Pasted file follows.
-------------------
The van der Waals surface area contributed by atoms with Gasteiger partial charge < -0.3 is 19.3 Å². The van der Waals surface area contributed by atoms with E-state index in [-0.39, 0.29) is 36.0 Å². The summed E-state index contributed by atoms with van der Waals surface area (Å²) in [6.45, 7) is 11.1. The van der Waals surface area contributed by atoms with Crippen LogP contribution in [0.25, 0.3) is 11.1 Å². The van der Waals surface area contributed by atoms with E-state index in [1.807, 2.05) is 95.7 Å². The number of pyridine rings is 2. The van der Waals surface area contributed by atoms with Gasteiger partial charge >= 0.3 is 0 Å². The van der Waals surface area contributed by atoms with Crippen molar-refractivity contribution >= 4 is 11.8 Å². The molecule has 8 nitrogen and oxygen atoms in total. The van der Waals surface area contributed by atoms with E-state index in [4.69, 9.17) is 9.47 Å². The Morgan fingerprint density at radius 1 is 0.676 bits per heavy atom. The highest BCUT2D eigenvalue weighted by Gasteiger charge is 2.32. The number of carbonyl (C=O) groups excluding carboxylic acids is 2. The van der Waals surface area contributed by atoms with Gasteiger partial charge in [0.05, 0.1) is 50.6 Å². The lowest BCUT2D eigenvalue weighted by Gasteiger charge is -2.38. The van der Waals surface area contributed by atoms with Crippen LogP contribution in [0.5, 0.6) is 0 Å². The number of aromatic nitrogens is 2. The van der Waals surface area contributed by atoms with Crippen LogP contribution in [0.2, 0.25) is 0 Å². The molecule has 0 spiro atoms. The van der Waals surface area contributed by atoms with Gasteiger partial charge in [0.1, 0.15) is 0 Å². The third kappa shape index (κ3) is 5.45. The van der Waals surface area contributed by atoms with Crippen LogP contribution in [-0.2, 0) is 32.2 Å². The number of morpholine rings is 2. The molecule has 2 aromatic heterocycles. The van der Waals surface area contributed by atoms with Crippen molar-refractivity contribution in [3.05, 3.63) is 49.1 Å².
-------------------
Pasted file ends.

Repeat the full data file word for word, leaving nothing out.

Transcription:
The van der Waals surface area contributed by atoms with Gasteiger partial charge < -0.3 is 19.3 Å². The van der Waals surface area contributed by atoms with E-state index in [-0.39, 0.29) is 36.0 Å². The summed E-state index contributed by atoms with van der Waals surface area (Å²) in [6.45, 7) is 11.1. The van der Waals surface area contributed by atoms with Crippen LogP contribution in [0.25, 0.3) is 11.1 Å². The van der Waals surface area contributed by atoms with E-state index in [1.807, 2.05) is 95.7 Å². The number of pyridine rings is 2. The van der Waals surface area contributed by atoms with Gasteiger partial charge >= 0.3 is 0 Å². The van der Waals surface area contributed by atoms with Crippen molar-refractivity contribution >= 4 is 11.8 Å². The molecule has 8 nitrogen and oxygen atoms in total. The van der Waals surface area contributed by atoms with E-state index in [4.69, 9.17) is 9.47 Å². The Morgan fingerprint density at radius 1 is 0.676 bits per heavy atom. The highest BCUT2D eigenvalue weighted by Gasteiger charge is 2.32. The number of carbonyl (C=O) groups excluding carboxylic acids is 2. The van der Waals surface area contributed by atoms with Gasteiger partial charge in [0.05, 0.1) is 50.6 Å². The lowest BCUT2D eigenvalue weighted by Gasteiger charge is -2.38. The van der Waals surface area contributed by atoms with Crippen LogP contribution in [0.5, 0.6) is 0 Å². The number of aromatic nitrogens is 2. The van der Waals surface area contributed by atoms with Crippen LogP contribution in [0.2, 0.25) is 0 Å². The molecule has 0 spiro atoms. The van der Waals surface area contributed by atoms with Gasteiger partial charge in [0.1, 0.15) is 0 Å². The third kappa shape index (κ3) is 5.45. The van der Waals surface area contributed by atoms with Crippen LogP contribution in [-0.2, 0) is 32.2 Å². The number of morpholine rings is 2. The molecule has 2 aromatic heterocycles. The van der Waals surface area contributed by atoms with Crippen molar-refractivity contribution in [3.05, 3.63) is 49.1 Å².